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What Are the Different Types of Ganglion Cyst Surgery?

Some patients may require surgery to remove a troublesome ganglion cyst.
A cyst excision may be done with a scalpel.
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  • Written By: Katriena Knights
  • Edited By: J.T. Gale
  • Last Modified Date: 05 November 2014
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A ganglion cyst is a fluid-filled cyst. While they can occur along any joint or tendon in the body, they most commonly are found along the tendons or in the joint of the wrist, along the fingers, or on the soles of the feet. These fluid cysts are classified as a benign tumor. In cases where the cysts cause discomfort or restrict movement, various types of surgery can used to remove them. The type of surgery used depends on the type of cyst that is present and where it is located.

What causes ganglion cysts is not known, but the occurrence of similar wrist cysts was recorded as far back as the writings of Hippocrates. One theory is that, in some cases, the cysts occur due to damage caused by repetitive stress injury or other issues that lead to the breakdown of collagen. This may allow fluid to collect, forming the cyst. Ganglion cysts are sometimes referred to as a Bible bump, because an old cure was to strike the protruding cyst with a Bible or other large book. The impact would burst the cyst — albeit usually painfully — and often the fluid would be reabsorbed. Modern medicine has developed less dramatic, but more effective, treatments.

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Different types of ganglion cyst surgery include excision and aspiration. Excision involves the complete removal of the cyst, and it is generally performed under local anesthesia on an outpatient basis. The recurrence of cysts after excision occurs in about 5% to 15% of cases.

Another type of ganglion cyst surgery is aspiration, which basically drains the cyst: a needle is inserted into the cyst and the fluid is pulled out. This procedure is typically performed under local anesthesia and is relatively simple. It is not generally very successful, however, since the aspirated cyst quite frequently comes back. Cysts that occur directly on a joint are the least likely to recur after aspiration; those that form from the tendon sheath are the most likely to develop again. In fact, aspiration of a cyst linked to tendon swelling is not a great deal more effective than the old treatment of striking it with a book.

In many cases, ganglion cysts do not have to be treated with any of the different types of ganglion cyst surgery. If the cyst does not cause discomfort or interfere with normal movement, the recommended treatment is often just giving it time. Eventually, many ganglion cysts will simply disappear as the excess fluid is reabsorbed into the body.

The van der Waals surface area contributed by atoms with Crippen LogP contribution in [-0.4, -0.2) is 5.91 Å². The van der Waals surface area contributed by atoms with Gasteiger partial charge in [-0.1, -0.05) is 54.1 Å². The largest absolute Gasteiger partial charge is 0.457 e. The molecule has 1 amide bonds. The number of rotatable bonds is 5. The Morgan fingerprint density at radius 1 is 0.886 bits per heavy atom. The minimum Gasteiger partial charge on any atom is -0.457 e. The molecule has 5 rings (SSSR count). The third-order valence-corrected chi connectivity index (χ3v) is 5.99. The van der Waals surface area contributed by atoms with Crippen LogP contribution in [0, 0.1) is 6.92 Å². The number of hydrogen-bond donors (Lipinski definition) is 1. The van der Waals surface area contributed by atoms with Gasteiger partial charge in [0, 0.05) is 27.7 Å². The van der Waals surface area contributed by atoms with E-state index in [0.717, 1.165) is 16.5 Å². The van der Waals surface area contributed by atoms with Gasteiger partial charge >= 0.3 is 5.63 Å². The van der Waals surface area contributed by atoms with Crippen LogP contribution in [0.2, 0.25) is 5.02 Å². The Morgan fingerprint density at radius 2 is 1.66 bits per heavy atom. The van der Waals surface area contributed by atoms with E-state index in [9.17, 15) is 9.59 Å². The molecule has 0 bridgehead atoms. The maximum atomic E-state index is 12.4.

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Animandel
Post 3

@mobilian33 - I can understand you choosing to have the ganglion drained instead of choosing to have the excision surgery. Nobody wants to have surgery and be cut when they can avoid the procedure. However, you might want to consider that when a cyst is drained it is more likely to come back than one that is surgically removed by cutting it off. Continually draining the cyst can get tiring and expensive, and if you're paying any portion of the bill this might be a big concern.

Also, the cysts are really painful for some people, so you want to get the thing treated and removed for good as soon as possible.

mobilian33
Post 2

There is a place on my foot where a bump started some time back. I didn't think much of it at the time. The bump looked a lot like an insect bite, and I get plenty of those during warm weather. The bump continue to grow, and I started to worry. My first thought was that I might have some kind of cancer.

Turns out I have a ganglion cyst and I have been waiting for it to go away on its own, but I'm beginning to think that isn't going to happen. After reading this article and seeing the different ways to handle the removal of a ganglion cyst, I think having it drained is the best option for me.

Feryll
Post 1

Now if I ever get a ganglion cyst, I know what to do for treatment. I think we have a really large old dictionary around the house somewhere. I have a friend and he had one of these cyst on his wrist. He told me the cyst may have developed because of all the tennis he plays, but that's just a guess.

Anyway, he had it removed, and when I saw him on the tennis courts the other day he looked as good as new. I didn't get a chance to talk to him, so I'm not sure how he had his cyst removed.

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